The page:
Hero of the hour is ITV Studios, now run by highly-paid former Channel 4 programme chief Kevin Lygo. Non-advertising revenue was up £93m to £922m with ITV Studios contributing £612m. External sales were £320m.
Online revenues from digital advertising and the ITV Player grew 21 per cent to £34m, decent enough but more evidence that ITV’s hopes that digital can match broadcast ad revenue one day are far-fetched.
TV ad revenue grew by just one per cent to £1.5bn but that follows a storming performance in 2010 when, helpfully, there was a World Cup. Banker shows like the X-Factor seem to be losing some of their appeal, creating a poser for ITV.
The obvious strategy is to make more big-rating shows in-house and ITV is banking on new series Mr Selfridge, based on the retail tycoon who founded the London store and written by celebrated TV dramatist Andrew Davies, to produce a Downton Abbey-style performance over its ten episodes. Unlike Downton, which is a co-production with NBC Universal, ITV will keep all the loot.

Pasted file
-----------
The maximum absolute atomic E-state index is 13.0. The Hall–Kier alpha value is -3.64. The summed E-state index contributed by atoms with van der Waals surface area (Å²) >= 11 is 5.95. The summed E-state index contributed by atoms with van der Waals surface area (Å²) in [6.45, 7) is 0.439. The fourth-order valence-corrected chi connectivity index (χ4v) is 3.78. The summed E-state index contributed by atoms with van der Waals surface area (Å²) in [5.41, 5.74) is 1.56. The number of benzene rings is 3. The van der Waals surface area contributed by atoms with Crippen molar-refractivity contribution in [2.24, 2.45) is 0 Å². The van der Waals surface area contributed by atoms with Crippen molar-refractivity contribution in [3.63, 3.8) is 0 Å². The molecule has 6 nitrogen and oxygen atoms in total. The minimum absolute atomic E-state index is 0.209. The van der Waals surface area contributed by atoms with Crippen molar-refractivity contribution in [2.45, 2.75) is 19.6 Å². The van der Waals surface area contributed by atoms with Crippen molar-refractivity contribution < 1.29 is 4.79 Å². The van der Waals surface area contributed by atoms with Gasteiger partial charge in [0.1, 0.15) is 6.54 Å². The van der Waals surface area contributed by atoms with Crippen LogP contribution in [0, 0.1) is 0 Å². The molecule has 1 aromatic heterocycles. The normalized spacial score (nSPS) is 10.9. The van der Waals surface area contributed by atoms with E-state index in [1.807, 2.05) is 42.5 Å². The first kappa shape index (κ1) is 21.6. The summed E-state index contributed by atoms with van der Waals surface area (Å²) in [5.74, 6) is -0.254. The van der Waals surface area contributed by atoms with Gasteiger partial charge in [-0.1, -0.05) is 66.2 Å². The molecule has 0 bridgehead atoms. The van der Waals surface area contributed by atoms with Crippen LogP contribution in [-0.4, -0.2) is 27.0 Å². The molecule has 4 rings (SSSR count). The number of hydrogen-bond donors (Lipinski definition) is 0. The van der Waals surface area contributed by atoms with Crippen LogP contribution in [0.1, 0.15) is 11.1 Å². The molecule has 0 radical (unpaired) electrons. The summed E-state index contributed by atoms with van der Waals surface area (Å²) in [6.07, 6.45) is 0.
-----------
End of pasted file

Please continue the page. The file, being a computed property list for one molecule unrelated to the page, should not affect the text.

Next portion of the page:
So it’s plain sailing now for Crozier, sales boss Fru Hazlitt and chairman Archie Norman?
Not quite as TV advertising is resolutely cyclical; Crozier admitted that sales growth had slipped back in the early part of 2012. Also ITV’s improved programme performance is bound to attract the attention of predators including Apple and Google who need content for their own developing internet TV businesses.
ITV is currently valued at just over £3bn. A bid would have to be £4.5bn or above to have any chance of success but Apple and Google could easily afford such a sum. Crozier and Norman, if they’re resistant to the idea of a bid, may have to get their cheque book out, first perhaps by buying STV or UTV Media or both.